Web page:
For the past two years, OGIS has been trying to be a transparent, useful agency. In March 2011, it launched a handy FOIA blog, and according to a first-year report (PDF) published that same month, it has claimed overall success and positive outcomes in the majority of cases it handled. In its first year, the OGIS caseload consisted of 391 FOIA cases from forty different states. OGIS reported having aided 80 percent of requestors reach “agreement” with the government agency that was giving them trouble. By its second year, OGIS had helped over 1,200 requesters.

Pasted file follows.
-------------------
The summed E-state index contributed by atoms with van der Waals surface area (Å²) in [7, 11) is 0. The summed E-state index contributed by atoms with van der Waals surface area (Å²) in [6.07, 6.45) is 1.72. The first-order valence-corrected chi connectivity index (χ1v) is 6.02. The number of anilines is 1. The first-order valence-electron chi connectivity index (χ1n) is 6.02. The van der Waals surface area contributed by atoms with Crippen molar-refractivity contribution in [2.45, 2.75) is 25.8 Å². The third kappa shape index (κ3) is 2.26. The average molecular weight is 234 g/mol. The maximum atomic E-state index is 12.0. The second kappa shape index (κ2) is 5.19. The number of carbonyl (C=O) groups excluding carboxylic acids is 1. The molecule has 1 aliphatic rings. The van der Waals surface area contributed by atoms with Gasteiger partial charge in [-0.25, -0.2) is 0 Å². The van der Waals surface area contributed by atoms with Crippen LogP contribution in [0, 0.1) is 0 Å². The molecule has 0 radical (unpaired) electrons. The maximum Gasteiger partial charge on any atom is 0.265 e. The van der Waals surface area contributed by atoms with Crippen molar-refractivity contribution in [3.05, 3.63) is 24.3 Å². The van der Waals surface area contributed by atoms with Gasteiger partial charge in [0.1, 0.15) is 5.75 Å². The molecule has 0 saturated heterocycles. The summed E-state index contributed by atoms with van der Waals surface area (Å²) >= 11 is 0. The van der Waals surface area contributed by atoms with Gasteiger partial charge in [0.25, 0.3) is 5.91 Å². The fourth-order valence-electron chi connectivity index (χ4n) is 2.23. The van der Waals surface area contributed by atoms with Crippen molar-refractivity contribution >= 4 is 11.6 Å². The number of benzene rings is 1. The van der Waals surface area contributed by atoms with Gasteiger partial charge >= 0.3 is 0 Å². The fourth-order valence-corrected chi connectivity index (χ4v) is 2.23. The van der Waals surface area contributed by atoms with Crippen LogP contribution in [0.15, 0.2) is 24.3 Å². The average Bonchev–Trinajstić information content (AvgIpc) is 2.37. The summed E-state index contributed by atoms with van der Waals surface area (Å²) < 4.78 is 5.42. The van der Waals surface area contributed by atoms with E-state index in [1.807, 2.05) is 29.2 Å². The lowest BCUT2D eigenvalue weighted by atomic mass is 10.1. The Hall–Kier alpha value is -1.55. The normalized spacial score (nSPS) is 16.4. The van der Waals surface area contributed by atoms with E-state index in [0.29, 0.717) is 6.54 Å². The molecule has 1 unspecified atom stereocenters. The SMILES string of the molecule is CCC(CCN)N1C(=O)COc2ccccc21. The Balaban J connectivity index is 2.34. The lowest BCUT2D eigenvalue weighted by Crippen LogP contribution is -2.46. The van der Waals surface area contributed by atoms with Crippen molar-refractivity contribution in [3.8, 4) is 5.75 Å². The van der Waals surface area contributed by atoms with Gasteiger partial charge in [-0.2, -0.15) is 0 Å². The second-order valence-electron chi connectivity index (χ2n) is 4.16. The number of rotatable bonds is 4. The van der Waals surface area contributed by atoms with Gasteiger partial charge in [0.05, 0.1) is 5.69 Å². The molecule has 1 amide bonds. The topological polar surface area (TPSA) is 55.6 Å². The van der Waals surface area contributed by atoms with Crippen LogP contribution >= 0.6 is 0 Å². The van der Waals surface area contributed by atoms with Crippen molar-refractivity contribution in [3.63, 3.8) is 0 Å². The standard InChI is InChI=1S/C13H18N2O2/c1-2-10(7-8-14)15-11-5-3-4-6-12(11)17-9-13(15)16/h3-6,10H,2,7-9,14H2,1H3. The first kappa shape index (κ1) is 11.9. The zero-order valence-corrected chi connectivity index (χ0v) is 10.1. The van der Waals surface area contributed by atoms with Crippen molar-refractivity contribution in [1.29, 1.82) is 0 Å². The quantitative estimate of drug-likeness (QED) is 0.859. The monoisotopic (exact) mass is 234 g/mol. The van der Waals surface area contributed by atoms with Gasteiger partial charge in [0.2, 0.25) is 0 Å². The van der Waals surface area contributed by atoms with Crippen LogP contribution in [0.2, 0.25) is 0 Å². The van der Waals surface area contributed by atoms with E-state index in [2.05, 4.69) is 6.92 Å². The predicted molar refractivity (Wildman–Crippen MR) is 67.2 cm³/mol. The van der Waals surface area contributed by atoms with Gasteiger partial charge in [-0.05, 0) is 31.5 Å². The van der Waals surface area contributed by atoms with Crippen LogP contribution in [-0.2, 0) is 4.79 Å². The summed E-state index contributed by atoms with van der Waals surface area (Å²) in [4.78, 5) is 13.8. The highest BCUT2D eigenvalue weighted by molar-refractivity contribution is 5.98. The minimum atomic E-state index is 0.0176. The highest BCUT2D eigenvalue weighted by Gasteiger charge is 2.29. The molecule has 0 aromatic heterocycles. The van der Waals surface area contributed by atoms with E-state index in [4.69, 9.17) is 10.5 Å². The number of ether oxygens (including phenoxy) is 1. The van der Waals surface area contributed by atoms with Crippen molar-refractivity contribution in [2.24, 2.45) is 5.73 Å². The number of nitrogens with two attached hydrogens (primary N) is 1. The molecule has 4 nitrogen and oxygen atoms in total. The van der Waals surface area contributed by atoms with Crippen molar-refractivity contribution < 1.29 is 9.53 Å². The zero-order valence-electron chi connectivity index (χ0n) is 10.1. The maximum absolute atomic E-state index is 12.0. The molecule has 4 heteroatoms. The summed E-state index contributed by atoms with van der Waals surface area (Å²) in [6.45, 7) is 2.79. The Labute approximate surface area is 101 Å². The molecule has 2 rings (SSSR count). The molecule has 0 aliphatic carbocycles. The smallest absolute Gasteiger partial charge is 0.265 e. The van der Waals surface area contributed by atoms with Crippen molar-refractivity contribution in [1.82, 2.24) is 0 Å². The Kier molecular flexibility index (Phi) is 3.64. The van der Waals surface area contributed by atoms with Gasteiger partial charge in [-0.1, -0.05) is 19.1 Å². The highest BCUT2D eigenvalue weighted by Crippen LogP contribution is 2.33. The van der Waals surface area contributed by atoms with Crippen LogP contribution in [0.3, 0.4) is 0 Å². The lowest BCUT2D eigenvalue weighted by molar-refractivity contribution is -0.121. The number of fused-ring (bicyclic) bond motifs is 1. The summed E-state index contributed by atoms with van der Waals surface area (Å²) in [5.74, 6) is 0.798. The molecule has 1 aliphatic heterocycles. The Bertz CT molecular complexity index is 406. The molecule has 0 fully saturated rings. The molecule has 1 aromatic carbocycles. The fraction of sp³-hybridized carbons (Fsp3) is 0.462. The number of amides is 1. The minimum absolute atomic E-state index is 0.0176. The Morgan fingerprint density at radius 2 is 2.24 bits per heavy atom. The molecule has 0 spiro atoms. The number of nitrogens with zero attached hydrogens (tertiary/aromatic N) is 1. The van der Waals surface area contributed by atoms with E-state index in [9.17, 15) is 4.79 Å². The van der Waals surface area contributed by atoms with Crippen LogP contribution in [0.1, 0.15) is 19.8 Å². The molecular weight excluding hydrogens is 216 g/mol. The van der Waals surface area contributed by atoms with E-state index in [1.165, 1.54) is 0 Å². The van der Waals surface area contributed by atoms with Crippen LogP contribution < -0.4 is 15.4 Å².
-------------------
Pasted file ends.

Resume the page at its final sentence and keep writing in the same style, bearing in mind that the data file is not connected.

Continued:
But today, many have never heard of OGIS, let alone used it to help with stuck or pending FOIA requests. “I don’t know of any experience with OGIS here,” Andrew Donohue, founder of the investigative website Voice of San Diego, told me via e-mail. Ryan Gabrielson, staff reporter for California Watch, said he’d never used them, either. Neither had Doug Longhini, an investigative producer at CBS News.